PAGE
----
How to Use Wifite in 2024: Best WiFi Hacking Tutorial

How to Use Wifite : Best WiFi Hacking Tutorial

So, you want to use Wifite to efficiently attack WiFi networks, eliminating the need for manual setup and configuration?

Whether you’re learning about WiFi hacking or the security of wireless devices, this tool streamlines the process so you can jump right into action as it automates several WiFi hacking techniques allowing you to capture WPA handshakes and attempt to crack passwords with minimal effort.

This article will show you how to use Wifite. We’ll introduce you to the tool, explain the hardware you need, and show you how to set up your own lab to perform these attacks.

Finally, we’ll walk you through capturing and cracking a WPA handshake and explain some pros and cons of using Wifite.

If you're ready to start, let's begin.

Disclaimer

Everything in this article is for practicing your hacking skills ethically in your home lab environment.

Remember: hacking into someone else's WiFi network without explicit permission is unethical and illegal and could result in serious consequences.

Ethical hacking focuses on learning and improving security through authorized testing—never for causing harm or pursuing malicious intent.

To use tools like Wifite on networks other than your own, you must have full written consent and authorization from the network owner.

Your respect as an ethical hacker is worth more than a few hacked WiFi networks.

If you decide to hack without explicit permission, you could face hefty penalties and potentially jail time, depending on where you live. These laws include:

  • The Computer Fraud and Abuse Act (United States)
  • Sections 184, 342.1, 380, and 430 of the Criminal Code of Canada (Canada)
  • Computer Misuse Act 1990 (England)
  • Sec. 202a and 202b of the German Criminal Code (Germany)
  • Information Technology Act Sec. 43 and 66 (India)
  • The Act on the Prohibition of Unauthorised Computer Access (Japan)

Before We Begin Our Wifite Tutorial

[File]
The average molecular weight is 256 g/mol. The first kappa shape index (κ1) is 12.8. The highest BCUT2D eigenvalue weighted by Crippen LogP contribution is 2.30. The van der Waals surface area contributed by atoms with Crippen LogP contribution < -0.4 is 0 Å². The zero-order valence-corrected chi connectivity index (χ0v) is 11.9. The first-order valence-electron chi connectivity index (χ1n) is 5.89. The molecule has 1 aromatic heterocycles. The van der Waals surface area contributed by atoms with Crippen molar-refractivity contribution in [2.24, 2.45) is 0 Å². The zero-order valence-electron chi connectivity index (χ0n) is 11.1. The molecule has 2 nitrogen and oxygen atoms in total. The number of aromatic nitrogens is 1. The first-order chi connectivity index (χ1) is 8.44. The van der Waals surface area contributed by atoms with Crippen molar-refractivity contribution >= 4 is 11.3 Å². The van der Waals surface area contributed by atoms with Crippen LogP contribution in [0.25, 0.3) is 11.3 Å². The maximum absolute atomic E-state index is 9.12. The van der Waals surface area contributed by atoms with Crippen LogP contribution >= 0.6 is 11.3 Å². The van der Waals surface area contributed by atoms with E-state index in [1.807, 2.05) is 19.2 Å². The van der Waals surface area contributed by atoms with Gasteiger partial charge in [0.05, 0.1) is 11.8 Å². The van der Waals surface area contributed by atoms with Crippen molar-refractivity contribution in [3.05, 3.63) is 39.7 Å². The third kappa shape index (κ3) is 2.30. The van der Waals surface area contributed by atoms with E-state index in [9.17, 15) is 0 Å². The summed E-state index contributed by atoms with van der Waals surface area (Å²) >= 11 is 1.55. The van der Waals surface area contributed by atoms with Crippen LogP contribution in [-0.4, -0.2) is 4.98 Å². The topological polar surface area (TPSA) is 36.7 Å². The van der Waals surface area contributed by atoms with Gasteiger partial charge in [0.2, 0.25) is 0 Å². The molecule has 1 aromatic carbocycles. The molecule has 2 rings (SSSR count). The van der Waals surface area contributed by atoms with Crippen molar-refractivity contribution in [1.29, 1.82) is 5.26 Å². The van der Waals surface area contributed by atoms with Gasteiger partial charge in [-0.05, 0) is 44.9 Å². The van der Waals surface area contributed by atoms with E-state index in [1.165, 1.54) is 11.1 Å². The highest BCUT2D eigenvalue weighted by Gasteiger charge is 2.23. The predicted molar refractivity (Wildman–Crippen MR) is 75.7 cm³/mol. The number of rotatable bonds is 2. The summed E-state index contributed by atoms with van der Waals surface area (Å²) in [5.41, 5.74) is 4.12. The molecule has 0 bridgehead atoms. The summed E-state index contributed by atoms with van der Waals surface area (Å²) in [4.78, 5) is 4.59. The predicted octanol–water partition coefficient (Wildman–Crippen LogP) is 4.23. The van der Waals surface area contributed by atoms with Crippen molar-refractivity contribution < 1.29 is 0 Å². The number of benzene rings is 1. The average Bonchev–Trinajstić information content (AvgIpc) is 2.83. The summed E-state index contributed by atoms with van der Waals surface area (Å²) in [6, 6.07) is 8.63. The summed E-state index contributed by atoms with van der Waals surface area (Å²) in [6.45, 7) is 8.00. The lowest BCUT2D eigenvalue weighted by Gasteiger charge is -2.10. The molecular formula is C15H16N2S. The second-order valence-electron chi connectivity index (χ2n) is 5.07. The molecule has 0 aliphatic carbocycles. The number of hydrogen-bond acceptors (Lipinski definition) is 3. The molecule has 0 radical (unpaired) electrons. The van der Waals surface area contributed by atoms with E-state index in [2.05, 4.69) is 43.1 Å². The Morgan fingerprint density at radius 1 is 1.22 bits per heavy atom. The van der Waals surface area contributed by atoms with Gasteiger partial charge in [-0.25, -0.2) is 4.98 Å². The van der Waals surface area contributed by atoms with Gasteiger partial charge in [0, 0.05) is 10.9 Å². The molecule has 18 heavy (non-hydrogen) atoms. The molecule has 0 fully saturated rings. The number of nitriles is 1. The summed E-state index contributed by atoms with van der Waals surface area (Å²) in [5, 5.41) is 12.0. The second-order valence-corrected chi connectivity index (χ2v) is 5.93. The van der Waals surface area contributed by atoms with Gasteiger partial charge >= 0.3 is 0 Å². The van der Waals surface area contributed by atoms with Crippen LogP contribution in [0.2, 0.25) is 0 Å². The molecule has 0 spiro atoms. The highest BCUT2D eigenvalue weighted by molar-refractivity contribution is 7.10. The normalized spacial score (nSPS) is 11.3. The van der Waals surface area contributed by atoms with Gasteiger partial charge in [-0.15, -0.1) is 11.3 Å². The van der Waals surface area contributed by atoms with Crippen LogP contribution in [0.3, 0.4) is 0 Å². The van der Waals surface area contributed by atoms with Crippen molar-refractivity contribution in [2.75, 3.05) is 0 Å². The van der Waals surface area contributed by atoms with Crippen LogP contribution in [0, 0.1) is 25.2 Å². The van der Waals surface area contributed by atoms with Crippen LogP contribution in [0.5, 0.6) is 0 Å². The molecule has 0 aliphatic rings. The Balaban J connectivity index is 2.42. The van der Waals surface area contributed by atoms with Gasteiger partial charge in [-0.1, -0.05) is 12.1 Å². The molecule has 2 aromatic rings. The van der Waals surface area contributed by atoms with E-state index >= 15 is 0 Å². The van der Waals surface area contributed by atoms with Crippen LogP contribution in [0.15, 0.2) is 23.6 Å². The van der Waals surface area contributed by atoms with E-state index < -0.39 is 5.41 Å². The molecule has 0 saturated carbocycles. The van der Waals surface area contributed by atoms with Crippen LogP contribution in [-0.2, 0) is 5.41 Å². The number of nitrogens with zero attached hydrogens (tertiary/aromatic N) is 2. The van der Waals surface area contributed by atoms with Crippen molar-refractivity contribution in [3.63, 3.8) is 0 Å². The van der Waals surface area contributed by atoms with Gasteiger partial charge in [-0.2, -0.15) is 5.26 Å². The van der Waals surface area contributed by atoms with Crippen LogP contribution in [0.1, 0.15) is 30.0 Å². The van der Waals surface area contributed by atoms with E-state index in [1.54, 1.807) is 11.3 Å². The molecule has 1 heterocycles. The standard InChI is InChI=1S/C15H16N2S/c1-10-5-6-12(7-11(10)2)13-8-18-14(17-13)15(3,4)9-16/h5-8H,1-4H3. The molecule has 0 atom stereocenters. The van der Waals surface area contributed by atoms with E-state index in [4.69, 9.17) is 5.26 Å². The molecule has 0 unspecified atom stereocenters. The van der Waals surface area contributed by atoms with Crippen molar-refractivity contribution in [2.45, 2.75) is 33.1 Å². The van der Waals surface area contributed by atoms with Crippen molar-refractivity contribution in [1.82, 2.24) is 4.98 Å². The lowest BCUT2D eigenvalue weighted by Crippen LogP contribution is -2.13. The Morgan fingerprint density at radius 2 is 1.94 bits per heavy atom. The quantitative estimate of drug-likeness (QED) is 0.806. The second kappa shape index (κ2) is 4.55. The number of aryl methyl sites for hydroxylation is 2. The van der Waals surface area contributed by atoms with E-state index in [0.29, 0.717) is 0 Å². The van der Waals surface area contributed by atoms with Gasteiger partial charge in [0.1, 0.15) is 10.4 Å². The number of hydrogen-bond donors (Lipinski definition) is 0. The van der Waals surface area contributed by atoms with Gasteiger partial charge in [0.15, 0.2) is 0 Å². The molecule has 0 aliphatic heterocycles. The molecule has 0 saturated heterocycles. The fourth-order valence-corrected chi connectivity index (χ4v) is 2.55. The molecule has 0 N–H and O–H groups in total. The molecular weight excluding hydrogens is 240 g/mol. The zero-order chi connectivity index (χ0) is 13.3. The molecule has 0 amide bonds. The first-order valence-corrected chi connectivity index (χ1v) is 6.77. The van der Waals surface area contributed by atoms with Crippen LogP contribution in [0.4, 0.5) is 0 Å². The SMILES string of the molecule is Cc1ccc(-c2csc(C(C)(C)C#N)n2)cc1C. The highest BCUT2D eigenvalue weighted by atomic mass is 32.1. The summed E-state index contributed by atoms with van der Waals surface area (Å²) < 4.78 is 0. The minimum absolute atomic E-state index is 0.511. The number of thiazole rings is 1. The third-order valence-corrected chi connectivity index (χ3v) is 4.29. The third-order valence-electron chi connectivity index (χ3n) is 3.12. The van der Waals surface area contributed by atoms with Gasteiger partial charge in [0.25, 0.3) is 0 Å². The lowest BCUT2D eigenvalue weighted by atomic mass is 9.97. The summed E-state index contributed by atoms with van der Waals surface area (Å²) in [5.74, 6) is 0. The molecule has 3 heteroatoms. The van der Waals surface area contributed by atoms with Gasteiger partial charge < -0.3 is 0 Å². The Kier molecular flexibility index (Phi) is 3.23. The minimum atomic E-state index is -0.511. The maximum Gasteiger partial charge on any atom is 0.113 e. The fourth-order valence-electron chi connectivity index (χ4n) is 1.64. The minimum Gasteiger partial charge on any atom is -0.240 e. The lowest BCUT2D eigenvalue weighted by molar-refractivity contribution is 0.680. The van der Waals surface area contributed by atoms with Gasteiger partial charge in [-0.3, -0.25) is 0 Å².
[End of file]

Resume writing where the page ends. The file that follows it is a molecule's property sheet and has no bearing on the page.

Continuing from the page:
Before we begin hacking with Wifite, there’s some information we need to go over, including the required hardware and how to set up your lab.

What is Wifite?

Wifite is a Python hacking tool that automates various attacks against WiFi networks aiming to retrieve the password—e.g., pixie dust attacks against WPS and PMKID attacks on WPA encrypted wireless networks without client connections. It’s designed for use with Kali Linux and Parrot OS.

Attacks include:

WPS attacks

  • The Offline Pixie-Dust attack
  • The Online Brute-Force PIN attack
  • The Offline NULL PIN attack

WEP attacks

  • Fragmentation
  • Chop-chop
  • Aireplay

WPA attacks

  • The WPA Handshake Capture
  • The PMKID Hash Capture

With just a few commands, Wifite scans for WiFi networks, captures handshakes, and attempts to crack passwords.  

Under the hood, it utilizes other popular wireless security tools, such as Aircrack-ng suite, reaver, tshark, coWPAtty, and Hashcat, to perform these tasks efficiently and effectively.

This makes it a powerful tool for testing the security of WiFi networks and identifying potential vulnerabilities.

Required Hardware

To use Wifite, you'll need a wireless adapter that supports packet injection and monitor mode.

For this demo, we’ll be using an ALFA AWUS036NHA adapter. You can check out our list of the best WiFi adapters for Kali Linux to find others that will work with Kali.

ALFA AWUS036NHA

We’ll run our demos from a Kali 2024.1 virtual machine inside VMWare.

If you prefer to use VirtualBox instead of VMware, refer to the following two articles to get everything set up, and you’ll be ready to follow along with our demo.

How to Install Kali Linux on VirtualBox & Start Hacking Now

How to Hack WiFi With Kali Linux Like a Pro

Setting Up Kali

Before we begin, we must ensure our adapter is connected to Kali.

If you need help installing Kali on VMware, see How to Install Kali Linux on VMware: The Ultimate Guide.

To get started, with Kali open, simply plug your adapter into any open USB port, and VMware should detect it and ask if you want to connect it to the host computer or one of the virtual machines.

Choose “Connect to a virtual machine” and select the corresponding machine with which you wish to use it. Then, select “OK” to continue.

Kali connect wifi adapter

You can verify the adapter is connected in a couple of different ways. The first way of checking is by going to “VM” and then “Removable Devices.” This way, your adapter should be listed with a checkmark indicating a successful connection.

Kali removable devices

The second way to verify is to go to the terminal and type ip a. If you see a WLAN network interface, Kali has the wireless network adapter installed.

Kali check wlan

If you have issues connecting your adapter, you’ll likely need to install drivers. Refer to the adapter manufacturer’s website or documentation for more information.

Our Wireless Hacking Lab